I don’t have any kids. Not really. My partner of 29 years has two boys. Grown, old, rusty boys by now. But she had them during her first marriage.
So. No kids for me.
I didn’t really plan it this way. It wasn’t like, when I was 12, I woke up one morning and said, “As God as my witness, I will not have children.” It just sort of settled that way. Like when dust settles.
Looking at my family of siblings, we are short on the baby-making there too. I am the youngest of seven children. The reproductivity levels are slim. Only four nephews from that bunch of siblings. And then, from those four nephews, only one grand-niece. Unless she has children, our genetic line will fade into obscurity.
Everyone is fully functioning. We just, don’t.
But here is the thing. The Universe probably called that one cleanly. Some days, I read the headlines, and I think, “It is a darn good thing you don’t have kids, Polly.”
Today. Florida. A 2-year-old girl was injured at a zoo down there. It was during one of those “private zoo experiences.” This one was a Rhino Encounter. Well. I’ll say.
So, this little girl somehow came in contact with the animals. Two whomping big Rhinos. As the story goes, the family of three (Dad, Mom, Toddler) were given access to “feel and brush” the rhinos while supervised by two zookeepers. (They were supposedly separated by a large metal pole fence, but somehow, Mom & Dad let the toddler slip through into the actual Rhino area.)
Okay. Now. I am not an animal expert, except for the fact that most animals seem to like me. Rhinos, though, as a group, are solitary. They are introverts. They like to be left alone. I understand this. Another quick fact? They can weigh over 5,500 pounds and stand more than 6 feet tall. And they are fast. Rhinos, because of all of this, have no natural predators in the wild. They keep things away.
The only thing that is killing the Rhinos of the world, are humans. People hunt them like crazy for their horns.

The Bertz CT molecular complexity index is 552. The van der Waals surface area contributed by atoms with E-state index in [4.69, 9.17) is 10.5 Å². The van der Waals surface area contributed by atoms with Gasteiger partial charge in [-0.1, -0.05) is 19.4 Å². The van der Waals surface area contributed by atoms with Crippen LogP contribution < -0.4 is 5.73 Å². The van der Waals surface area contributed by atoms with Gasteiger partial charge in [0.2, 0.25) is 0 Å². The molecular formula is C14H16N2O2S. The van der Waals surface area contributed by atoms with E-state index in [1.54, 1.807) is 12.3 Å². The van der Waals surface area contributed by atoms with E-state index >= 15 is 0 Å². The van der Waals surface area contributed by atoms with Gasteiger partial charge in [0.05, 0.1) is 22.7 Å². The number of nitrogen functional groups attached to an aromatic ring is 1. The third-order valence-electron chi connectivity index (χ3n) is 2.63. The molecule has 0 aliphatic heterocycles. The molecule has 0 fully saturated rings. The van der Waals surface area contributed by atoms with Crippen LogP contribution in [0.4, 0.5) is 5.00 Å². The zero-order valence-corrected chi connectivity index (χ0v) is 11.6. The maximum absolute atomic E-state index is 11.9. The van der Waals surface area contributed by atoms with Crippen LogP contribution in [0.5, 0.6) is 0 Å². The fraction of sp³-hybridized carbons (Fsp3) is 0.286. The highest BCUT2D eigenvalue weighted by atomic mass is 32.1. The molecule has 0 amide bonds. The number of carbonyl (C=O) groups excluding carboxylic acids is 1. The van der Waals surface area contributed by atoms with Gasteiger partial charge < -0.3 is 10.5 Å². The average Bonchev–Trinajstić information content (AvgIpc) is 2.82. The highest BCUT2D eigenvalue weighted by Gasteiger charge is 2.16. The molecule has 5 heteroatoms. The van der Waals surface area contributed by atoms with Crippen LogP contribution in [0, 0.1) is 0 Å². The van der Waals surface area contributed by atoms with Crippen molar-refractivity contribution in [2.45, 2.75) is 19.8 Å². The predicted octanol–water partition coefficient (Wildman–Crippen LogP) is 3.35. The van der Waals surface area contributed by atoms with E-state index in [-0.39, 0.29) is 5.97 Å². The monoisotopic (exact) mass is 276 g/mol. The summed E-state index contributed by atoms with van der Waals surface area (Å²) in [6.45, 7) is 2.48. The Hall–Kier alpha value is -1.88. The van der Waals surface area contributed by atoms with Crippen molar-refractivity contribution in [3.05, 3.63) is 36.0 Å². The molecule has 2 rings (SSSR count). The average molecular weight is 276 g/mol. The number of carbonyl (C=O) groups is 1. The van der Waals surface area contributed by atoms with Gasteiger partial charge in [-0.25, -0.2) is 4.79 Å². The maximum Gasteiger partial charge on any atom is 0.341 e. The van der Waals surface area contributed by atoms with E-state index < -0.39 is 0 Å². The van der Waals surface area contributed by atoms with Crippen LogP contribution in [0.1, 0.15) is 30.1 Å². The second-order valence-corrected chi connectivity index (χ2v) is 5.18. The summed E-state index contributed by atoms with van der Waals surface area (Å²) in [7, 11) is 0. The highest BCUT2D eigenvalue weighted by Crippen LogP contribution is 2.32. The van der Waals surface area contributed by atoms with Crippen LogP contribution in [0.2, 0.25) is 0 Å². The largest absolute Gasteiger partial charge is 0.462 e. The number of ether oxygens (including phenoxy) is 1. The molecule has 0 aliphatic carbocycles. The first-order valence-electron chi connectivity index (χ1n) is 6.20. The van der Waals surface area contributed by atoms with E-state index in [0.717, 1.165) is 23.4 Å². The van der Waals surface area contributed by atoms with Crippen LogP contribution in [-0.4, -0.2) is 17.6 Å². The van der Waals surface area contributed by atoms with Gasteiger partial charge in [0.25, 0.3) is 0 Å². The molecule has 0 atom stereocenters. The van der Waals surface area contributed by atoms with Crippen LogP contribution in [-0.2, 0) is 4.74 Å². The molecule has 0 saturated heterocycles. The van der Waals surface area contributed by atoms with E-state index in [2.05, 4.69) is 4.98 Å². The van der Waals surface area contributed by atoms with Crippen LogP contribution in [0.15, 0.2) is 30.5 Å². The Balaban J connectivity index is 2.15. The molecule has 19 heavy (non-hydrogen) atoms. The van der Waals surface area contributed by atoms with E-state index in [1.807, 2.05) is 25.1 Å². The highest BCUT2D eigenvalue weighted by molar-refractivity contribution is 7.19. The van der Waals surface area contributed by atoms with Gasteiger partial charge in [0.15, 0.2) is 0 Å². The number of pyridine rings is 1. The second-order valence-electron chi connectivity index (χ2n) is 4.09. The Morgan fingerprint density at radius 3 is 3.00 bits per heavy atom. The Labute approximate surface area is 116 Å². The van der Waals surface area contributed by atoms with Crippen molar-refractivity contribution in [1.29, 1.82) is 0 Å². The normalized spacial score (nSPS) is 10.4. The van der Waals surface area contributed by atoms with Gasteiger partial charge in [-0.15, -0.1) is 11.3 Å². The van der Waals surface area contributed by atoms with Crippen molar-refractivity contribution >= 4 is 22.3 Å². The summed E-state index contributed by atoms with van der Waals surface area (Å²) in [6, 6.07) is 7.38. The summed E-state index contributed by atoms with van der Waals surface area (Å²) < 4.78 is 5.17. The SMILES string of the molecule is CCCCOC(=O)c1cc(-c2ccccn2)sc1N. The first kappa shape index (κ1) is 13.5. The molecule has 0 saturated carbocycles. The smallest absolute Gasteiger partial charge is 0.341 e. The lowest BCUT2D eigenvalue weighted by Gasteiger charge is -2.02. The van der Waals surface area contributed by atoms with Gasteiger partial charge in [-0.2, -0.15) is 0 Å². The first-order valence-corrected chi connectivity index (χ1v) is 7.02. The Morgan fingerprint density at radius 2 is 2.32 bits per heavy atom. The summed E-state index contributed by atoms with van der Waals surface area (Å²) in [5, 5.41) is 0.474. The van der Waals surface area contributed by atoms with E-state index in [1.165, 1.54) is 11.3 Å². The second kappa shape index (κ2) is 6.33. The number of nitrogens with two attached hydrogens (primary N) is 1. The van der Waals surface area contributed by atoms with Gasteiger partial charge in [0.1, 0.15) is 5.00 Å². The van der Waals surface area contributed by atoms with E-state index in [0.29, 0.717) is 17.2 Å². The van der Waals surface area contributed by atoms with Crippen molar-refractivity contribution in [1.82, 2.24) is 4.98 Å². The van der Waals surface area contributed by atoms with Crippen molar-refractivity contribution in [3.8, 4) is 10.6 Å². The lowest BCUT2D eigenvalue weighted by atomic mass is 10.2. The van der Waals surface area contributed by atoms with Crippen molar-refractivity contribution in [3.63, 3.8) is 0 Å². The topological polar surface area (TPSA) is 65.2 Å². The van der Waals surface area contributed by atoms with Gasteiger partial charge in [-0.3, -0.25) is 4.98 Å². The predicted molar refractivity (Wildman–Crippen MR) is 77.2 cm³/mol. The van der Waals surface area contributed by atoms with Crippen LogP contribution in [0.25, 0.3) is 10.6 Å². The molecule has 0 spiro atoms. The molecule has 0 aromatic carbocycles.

Now, the way this scenario is shaping up in my mind, goes like this. Rhinos are big bulking beasts who know that humans have a tendency to kill them. Enter the family of three, stage left, for their little “feeling & brushing” of the Rhinos. I would say this is not an optimal situation for the humans.
As it turns out, these two Rhinos were not at all aggressive. One of them just sauntered over, with their 5,500 pounds of bulk, and nudged the girl with its horn.
The little girl had to go to the hospital, and the article did not have a report on her condition. I hope she is okay. But this is one of those situations where I think, 1. If I were a parent, that would not have happened to my kid. 2. Those parents should probably not let their kids mingle with Rhinos.
Certainly, this would not have happened to my kid. My kid would be so neurotic from my protection tactics that they would probably not come out on the other side of life. If I took my kid to the zoo, they’d have on a helmet, and a bullet-proof vest. If they were walking, they’d be on a high-gauge leash. Otherwise, the stroller would be equipped much like the limos that government officials ride around in — with a full-detail security of Secret Service Agents.
And then. When we got home, they’d have to be sanitized. In some sort of a full-body-kid-cleaner.
Did I mention that I don’t have children?
But. For those of you who do have kids, and who have successfully raised them to 18 or older? Hail to you Great Ones. And for those of you still on the path? Heaven help you.
Children are likely to live up to what you believe of them.
— Lady Bird Johnson
When you have brought up kids, there are memories you store directly in your tear ducts.
— Robert Brault
A baby is born with a need to be loved—and never outgrows it.
— Frank A. Clark